How to Talk to Your Children About Their Trust and Inherited Wealth

by Albert Gurevich on June 24, 2013

Many families choose are uncomfortable about discussing family wealth and trust funds with their children until after children reach an appropriate age. One reason families fear telling their children how much money they have is that they are afraid that the children won’t know how to deal with large sums of money at their fingertips or their children’s friends may take advantage and ask to borrow money from them.

However, children are smart and they can Google the family name and learn about the fortune that way, hear about it on the news, read a magazine, newspaper or Internet article. Hiding a trust fund and family wealth may only confuse them. Also, by law in most states, including New York, the trustee of a trust must disclose the existence of the trust to all trust beneficiaries when they turn 18 years of age.

Why Under-communicating with Your Children May Be Harmful

Under-communicating with your children can actually be more harmful because they may choose the wrong type of education or career path. An open transparent policy between parents and children is more beneficial so that children may make smarter investment decisions when they do have access to their trust funds. Setting up educational sessions and talking about the purpose of the trust is one way to start educating your younger children. Older children may benefit from meetings with financial advisors and a Long Island estate planning attorney where they can learn about investment strategies, good investment habits and trust laws.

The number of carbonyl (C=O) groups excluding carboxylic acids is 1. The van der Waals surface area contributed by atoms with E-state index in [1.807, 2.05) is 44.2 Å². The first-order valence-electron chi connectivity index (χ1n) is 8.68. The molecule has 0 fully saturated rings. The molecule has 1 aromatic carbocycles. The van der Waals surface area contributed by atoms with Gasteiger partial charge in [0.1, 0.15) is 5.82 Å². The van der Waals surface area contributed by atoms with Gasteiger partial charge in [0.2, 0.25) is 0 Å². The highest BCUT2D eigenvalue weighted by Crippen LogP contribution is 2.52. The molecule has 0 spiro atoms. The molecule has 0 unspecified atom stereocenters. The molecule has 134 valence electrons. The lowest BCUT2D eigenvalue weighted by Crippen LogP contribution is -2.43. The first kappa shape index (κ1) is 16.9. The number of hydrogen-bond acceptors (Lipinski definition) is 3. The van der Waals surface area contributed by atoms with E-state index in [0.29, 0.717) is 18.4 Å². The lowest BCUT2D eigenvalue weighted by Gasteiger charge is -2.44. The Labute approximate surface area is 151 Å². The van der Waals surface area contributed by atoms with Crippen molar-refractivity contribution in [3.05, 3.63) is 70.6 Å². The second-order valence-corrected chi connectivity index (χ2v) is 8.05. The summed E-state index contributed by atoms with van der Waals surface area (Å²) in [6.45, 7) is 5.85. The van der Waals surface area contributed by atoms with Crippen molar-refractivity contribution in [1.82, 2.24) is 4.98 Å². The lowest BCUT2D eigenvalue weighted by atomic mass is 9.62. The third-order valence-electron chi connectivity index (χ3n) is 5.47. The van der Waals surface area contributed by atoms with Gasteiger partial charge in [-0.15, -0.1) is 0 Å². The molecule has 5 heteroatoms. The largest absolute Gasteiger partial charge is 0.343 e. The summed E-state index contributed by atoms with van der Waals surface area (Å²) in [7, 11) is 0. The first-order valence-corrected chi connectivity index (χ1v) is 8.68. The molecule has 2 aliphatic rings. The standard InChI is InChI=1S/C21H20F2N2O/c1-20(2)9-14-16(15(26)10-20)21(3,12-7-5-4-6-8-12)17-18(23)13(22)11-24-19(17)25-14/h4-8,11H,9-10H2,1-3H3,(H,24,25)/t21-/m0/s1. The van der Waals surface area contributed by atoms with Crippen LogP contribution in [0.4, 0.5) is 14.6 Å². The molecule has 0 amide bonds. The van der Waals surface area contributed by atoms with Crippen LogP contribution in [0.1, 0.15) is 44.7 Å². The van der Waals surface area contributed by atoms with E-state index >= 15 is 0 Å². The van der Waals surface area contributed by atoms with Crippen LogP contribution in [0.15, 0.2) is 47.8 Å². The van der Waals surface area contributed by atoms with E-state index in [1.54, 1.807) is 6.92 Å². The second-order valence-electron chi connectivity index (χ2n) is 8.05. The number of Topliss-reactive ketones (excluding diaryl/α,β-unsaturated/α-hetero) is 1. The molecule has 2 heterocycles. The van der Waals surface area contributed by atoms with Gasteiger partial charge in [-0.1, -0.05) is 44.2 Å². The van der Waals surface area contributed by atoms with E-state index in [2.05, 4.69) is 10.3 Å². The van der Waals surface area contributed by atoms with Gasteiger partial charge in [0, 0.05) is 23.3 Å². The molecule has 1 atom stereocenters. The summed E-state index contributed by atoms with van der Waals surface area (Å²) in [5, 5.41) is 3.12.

If the major source of your wealth is from a family business, teaching your children about the family business firsthand with occasional visits to the business when they are young and then having them work there when they are old enough makes them feel part of the business and gives them a sold understanding of where the money came from in the first place. If real estate holdings are part of the trust assets, then you may want to drive them by the properties or show them pictures. Parents who educate their children about the value of the family estate can have more confidence that the children will be less likely to squander the money by going out and buying something expensive such as a car, clothes or taking extravagant trips with friends.

Getting the Right Message from Parents

It is important that children growing up with family wealth should get the right message from their parents or guardian about their inherited family wealth and understand the differences between families inherited wealth and earned wealth. Teaching your children the right message early on can make a huge impact on how they adjust to having accumulated wealth and how they preserve it for their children and future generations of the family. It will also have a positive influence on their work ethics and business management skills.

Role of a Long Island Probate and Estate Attorney

The role of a Long Island probate and estate attorney is helpful in educating your older children regarding the New York trust and federal tax laws. A Long Island estate attorney can help you and your family with estate planning and investment strategies so that when it comes time for your children to receive their inheritances, you can rest assured knowing that your assets will be protected and your children will be comfortable with inheriting the family fortune and make wise decisions on how they will use the money after you are no longer around.

If you would like to speak to a Long Island estate attorney, give us a call at (516) 777-0647.

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